After a long fight, in 2014 the FDA finally implemented regulations for the labeling of gluten-free foods. In 2013, Representative Tim Ryan (D-Ohio) introduced legislation that would apply similar labeling requirements on all medications, both prescription and over-the-counter. We strongly endorsed this legislation when it was first introduced in 2013, but it never made it to a vote.
This year, we pledge to re-double our efforts, along with other celiac disease organizations, to get this vital legislation passed and on to the White House for signature. Celiac disease patients deserve to know what is in the medications they take that are supposed to make them well. Below is the letter that we sent to Congressman Ryan endorsing the Gluten in Medication Identification Act. Shortly, we will be posting a link for you to alert your representatives of this legislation, asking for their support of it.
September 16, 2015
The Honorable Tim Ryan
U.S. House of Representatives
1421 Longworth House Office Building
Washington, D.C. 20515
Dear Congressman Ryan:
On behalf of Celiac Disease Foundation (CDF), I want to enthusiastically endorse the “Gluten in Medicine Identification Act,” and pledge our organization’s support to get this important legislation through Congress this year.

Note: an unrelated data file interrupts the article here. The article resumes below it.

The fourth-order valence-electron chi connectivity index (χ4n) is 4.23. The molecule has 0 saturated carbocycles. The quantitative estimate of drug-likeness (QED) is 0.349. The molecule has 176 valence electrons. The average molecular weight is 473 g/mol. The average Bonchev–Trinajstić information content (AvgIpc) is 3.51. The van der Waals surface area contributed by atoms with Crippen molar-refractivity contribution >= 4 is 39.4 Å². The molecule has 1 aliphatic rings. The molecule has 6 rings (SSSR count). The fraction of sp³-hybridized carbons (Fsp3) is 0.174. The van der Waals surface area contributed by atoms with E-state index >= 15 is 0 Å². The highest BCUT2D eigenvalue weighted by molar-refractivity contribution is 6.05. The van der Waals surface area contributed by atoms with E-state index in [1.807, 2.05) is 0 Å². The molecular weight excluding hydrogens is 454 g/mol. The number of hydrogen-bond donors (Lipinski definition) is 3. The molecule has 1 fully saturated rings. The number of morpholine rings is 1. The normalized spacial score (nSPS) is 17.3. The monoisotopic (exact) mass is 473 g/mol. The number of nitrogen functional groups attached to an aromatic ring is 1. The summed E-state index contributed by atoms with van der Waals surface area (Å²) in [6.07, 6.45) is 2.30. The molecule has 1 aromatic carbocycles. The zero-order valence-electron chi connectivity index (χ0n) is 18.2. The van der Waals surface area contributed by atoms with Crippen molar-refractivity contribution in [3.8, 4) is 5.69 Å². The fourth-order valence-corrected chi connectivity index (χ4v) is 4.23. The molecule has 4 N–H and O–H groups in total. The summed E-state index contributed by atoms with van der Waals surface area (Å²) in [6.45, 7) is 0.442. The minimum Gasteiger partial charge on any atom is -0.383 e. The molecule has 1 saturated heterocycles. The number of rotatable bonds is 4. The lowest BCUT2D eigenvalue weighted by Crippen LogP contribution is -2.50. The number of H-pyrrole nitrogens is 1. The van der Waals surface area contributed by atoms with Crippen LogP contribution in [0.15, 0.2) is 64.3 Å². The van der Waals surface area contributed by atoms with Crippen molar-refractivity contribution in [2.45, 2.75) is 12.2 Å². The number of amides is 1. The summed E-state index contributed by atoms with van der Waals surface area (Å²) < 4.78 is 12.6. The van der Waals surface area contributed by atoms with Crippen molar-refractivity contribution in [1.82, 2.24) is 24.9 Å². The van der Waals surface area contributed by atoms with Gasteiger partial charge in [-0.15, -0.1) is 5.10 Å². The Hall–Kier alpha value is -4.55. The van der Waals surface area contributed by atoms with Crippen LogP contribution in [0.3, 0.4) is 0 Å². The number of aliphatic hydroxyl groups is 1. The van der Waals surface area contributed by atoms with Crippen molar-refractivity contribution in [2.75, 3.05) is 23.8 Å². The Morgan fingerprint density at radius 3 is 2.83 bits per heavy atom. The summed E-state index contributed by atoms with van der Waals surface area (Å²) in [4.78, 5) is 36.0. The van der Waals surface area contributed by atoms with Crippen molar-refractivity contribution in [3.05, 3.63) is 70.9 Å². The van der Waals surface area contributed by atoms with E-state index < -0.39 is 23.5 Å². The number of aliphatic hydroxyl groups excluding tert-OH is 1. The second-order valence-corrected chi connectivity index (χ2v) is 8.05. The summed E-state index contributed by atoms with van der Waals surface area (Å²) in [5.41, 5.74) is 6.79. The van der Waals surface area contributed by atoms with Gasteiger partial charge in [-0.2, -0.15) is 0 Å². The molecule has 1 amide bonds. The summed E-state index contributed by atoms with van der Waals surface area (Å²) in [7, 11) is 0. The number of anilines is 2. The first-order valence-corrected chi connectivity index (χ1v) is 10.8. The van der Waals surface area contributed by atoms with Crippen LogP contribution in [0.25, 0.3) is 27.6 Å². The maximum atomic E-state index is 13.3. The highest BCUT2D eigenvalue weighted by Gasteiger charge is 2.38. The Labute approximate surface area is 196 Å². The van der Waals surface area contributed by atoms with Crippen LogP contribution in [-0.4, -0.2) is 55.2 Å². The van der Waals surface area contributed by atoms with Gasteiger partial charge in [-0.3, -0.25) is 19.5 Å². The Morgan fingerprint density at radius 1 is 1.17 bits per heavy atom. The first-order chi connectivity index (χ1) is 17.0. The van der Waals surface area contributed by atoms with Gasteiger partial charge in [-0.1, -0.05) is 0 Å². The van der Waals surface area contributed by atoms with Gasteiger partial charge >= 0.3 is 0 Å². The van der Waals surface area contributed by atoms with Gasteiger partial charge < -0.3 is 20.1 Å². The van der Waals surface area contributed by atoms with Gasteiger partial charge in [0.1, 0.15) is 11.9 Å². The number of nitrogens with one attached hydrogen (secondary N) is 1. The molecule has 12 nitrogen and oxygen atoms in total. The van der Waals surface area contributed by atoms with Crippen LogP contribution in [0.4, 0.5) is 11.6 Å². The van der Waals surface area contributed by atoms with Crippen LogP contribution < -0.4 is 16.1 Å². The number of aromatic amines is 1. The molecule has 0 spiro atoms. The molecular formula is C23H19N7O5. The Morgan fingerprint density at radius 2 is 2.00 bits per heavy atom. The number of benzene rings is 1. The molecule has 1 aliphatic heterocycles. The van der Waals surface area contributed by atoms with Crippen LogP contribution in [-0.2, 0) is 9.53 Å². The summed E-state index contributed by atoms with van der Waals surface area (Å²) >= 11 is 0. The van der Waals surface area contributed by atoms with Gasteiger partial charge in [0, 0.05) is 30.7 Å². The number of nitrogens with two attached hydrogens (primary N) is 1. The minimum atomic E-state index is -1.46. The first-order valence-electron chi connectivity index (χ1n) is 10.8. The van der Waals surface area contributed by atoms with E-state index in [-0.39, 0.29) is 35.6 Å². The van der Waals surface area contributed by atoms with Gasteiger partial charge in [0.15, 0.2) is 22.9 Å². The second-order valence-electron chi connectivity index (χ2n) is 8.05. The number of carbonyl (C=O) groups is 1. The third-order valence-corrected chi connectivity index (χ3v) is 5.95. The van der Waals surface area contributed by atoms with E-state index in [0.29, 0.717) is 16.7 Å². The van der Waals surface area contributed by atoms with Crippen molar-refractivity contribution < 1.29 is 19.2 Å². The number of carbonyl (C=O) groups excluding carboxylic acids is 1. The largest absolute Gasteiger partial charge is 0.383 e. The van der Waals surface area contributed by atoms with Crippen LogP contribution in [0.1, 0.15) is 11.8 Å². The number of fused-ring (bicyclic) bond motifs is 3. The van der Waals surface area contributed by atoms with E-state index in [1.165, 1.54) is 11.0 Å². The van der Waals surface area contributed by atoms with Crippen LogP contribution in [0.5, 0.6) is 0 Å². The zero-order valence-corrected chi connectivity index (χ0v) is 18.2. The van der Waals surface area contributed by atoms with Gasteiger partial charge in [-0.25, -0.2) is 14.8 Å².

CDF is the leading disease advocacy organization for the celiac disease community. Our role in this community is particularly important because only one in six Americans with celiac disease has been correctly diagnosed, and the long-term impacts of the disease, especially on the undiagnosed, are still unknown. This is precisely why more than five million individuals reach out to us every year seeking information about the disease, diagnosis, gluten-free diet, alternative treatments, ongoing and proposed research, and more, for themselves and/or for their loved ones.
Celiac disease affects 1 in 100 people worldwide, including three million Americans. As troublesome, the number of individuals with celiac disease is doubling every 15 years. For those afflicted, ingestion of even the smallest amount of gluten – wheat, rye, and barley – can cause serious damage to the small intestine, resulting in long-term health complications that include intestinal cancers and coronary heart disease. Earlier this year, we surveyed our audience for a presentation to the FDA. From that survey, we quantified that while adherence to a strict gluten-free diet has improved the overall quality of life for almost everyone in our community, 88% continue to show symptoms while on the diet. For most, these symptoms present after accidental exposure to gluten. For more than 60% of those, the symptoms – bloating, abdominal pain, fatigue, bone or joint pain, anxiety, depression – continue for more than three days, and often result in absence from work and school.
This is a key reason why your proposed legislation is so important to the celiac disease community. We should be able to take both prescription and non-prescription medicines with as much confidence as possible that it will improve our quality of life. Without this legislation, that confidence is missing.
CDF would like to support your leadership on this important legislation. It is important to us that it is passed during this Congress. Please contact Marilyn Geller, at 818-716-1513, to discuss how we can best support your efforts to advance this bill.
Marilyn G. Geller, Chief Executive Officer